Other noticeable differences between the two include the cyber foundation allowance, special education, at-risk and high school funding. The governor proposed a 20 percent reduction in cyber school foundation allowances, the Senate restores that cut. The governor recommended an increase in reimbursement by 4 percent for special education costs. The Senate did not make that recommendation and instead included a one-time boost of $30 million for special education capital expenditures. Under the governor’s proposal, at risk funding would see a $102 million increase to provide for a weighted foundation allowance for at-risk pupils. The Senate instead increased funding by $3 million and included $35 million for capital expenditures related to at-risk students. The high school premium first proposed by Gov. Snyder was retained in the proposal from Gov. Whitmer, but the Senate has removed that item.

Intermediate School District funding in Sec. 81 was increased by 1 percent in the Senate budget, compared to the governor’s proposal of 3.5 percent. As far as literacy coaches are concerned, the governor proposed tripling the number of literacy coaches funded by the state and eliminating a local match requirement. The Senate has also proposed a tripling of the number of coaches but has retained the local match requirement.

Several other line items that the governor eliminated have been resurrected in the Senate proposal including: Imagine learning; CTE equipment upgrades; strict discipline academies; online algebra tool; financial data tools; culinary instruction grant; year-round schools; summer reading; DAPCEP; Teach for America; non-public school funding; conductive learning; Pipeline-2-Promise; Dana Center; 10 cents per meal; MI Bright Future; Panic Button App.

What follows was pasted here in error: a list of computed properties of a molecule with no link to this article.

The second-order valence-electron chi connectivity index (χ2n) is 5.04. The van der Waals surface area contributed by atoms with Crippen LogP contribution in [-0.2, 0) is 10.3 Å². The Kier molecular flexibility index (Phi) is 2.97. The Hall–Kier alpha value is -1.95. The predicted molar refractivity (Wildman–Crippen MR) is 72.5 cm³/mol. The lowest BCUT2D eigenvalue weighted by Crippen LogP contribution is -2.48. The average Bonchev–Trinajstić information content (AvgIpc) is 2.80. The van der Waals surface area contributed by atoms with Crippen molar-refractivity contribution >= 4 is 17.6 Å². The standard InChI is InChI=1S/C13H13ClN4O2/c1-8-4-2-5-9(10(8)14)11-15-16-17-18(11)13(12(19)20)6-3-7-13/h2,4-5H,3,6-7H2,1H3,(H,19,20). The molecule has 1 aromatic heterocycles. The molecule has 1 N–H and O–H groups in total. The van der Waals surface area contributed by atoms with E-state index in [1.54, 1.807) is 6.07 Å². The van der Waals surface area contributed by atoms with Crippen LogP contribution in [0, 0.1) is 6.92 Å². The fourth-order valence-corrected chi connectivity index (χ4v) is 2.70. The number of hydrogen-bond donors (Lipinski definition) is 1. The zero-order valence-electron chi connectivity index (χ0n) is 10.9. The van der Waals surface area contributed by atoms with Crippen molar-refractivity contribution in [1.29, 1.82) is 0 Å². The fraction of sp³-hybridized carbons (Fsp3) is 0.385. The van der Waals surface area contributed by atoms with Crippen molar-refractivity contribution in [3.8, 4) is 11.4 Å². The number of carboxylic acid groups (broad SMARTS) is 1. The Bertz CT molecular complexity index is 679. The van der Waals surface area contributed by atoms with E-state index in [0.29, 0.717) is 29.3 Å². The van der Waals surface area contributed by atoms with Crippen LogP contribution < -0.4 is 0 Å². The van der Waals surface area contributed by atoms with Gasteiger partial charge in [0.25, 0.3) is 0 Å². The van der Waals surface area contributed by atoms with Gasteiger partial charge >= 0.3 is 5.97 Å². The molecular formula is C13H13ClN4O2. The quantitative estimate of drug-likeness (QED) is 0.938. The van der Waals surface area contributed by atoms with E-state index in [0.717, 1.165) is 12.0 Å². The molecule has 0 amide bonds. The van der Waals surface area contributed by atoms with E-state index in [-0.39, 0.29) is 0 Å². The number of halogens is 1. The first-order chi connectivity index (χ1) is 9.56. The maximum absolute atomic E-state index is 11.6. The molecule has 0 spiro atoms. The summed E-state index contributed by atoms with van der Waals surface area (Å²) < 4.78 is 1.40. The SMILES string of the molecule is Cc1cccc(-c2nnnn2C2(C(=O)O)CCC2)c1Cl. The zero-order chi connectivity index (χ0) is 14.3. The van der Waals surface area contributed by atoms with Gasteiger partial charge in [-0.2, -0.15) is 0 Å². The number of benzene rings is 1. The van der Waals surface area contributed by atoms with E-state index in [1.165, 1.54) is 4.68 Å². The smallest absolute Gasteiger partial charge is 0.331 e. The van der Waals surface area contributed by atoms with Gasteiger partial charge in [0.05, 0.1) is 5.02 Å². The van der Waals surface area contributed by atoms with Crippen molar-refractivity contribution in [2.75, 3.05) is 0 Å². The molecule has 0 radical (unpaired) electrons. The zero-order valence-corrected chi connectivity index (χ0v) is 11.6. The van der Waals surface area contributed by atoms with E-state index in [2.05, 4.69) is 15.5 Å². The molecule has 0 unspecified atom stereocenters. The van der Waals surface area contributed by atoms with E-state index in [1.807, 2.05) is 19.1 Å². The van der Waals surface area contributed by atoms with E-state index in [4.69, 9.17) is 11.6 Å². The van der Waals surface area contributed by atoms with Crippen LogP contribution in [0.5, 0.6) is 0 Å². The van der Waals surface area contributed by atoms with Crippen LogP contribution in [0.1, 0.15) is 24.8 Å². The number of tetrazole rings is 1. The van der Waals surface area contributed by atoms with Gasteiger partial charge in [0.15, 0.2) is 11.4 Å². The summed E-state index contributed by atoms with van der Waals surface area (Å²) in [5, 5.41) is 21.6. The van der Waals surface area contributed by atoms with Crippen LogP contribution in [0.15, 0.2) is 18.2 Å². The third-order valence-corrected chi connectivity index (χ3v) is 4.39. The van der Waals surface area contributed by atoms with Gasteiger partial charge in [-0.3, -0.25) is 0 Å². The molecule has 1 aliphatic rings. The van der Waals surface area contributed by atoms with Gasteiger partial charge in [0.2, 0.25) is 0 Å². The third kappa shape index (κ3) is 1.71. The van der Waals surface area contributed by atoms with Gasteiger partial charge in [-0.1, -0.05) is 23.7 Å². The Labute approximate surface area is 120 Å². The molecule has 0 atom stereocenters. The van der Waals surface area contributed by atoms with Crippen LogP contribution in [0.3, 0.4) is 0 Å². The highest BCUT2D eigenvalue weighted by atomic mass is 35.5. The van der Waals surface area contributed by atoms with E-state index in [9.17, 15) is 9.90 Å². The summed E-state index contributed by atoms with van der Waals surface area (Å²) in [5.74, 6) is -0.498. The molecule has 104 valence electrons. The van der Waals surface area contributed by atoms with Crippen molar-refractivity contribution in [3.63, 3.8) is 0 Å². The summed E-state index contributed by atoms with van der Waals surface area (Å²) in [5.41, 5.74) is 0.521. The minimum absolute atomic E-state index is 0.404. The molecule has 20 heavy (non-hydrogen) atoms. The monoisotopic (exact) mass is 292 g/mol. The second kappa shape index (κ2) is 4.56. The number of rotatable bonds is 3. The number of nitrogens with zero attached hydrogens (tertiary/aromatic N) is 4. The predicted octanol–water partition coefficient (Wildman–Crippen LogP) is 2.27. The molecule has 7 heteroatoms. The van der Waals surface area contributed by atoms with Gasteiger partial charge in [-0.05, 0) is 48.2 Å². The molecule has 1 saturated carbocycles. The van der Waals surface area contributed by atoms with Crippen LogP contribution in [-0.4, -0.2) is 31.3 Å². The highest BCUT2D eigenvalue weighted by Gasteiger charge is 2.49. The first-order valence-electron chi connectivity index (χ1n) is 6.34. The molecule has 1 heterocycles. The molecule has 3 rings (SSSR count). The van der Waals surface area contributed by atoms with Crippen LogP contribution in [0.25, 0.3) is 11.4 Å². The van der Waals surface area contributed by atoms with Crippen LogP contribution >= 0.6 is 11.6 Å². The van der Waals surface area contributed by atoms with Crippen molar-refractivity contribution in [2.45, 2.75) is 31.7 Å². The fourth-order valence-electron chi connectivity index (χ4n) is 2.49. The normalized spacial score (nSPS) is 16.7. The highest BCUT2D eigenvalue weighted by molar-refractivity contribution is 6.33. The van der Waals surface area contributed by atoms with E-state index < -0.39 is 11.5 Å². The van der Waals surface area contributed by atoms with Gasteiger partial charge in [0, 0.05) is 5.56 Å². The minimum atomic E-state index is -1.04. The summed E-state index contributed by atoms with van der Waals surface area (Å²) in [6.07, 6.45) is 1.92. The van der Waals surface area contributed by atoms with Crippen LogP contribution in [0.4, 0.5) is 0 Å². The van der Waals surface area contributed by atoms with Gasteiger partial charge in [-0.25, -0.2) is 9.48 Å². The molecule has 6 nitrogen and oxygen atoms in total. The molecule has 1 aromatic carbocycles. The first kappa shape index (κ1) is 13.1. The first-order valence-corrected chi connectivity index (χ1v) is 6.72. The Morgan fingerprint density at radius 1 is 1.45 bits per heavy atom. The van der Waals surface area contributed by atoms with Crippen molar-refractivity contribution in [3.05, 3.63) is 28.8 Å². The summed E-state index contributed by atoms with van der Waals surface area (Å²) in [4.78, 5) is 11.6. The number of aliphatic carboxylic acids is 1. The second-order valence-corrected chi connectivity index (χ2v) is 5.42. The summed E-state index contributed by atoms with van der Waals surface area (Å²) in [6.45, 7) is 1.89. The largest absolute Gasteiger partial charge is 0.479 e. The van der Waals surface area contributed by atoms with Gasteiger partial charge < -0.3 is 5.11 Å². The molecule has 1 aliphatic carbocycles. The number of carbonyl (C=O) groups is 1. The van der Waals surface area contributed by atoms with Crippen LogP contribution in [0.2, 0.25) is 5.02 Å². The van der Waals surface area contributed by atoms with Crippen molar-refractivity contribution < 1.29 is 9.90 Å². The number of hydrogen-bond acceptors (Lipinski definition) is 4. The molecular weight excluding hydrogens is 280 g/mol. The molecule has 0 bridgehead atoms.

The overall budget is $131 million below the governor’s recommendation and maintains School Aid Fund funding for University funding. While we look more deeply at the budget, it’s important to note that this is just another step in the process. MASA has come out strongly in favor of the governor’s recommendation because it begins to implement the findings of the SFRC and we encourage lawmakers on both sides of the aisle to support Gov. Whitmer’s school funding plan, which embraces funding equity, defines real solutions for protecting the School Aid Fund and reflects the removal of higher education from the fund.

For the most recent budget information from the Senate Fiscal Agency, click here.

The May Consensus Revenue Estimating Conference (CREC) took take place on May 17. Recall that CREC is when state officials come together to determine how much money the state has to spend in the fiscal year. In January we learned that state revenues showed some growth, but that trend is slowing and is definitely not favoring the School Aid Fund.

The good news, the legislature will have a slight buffer of revenue to complete budget work in the weeks ahead for the current fiscal year and fiscal year 2019-20 under the Revenue Estimating Conference agreement reached.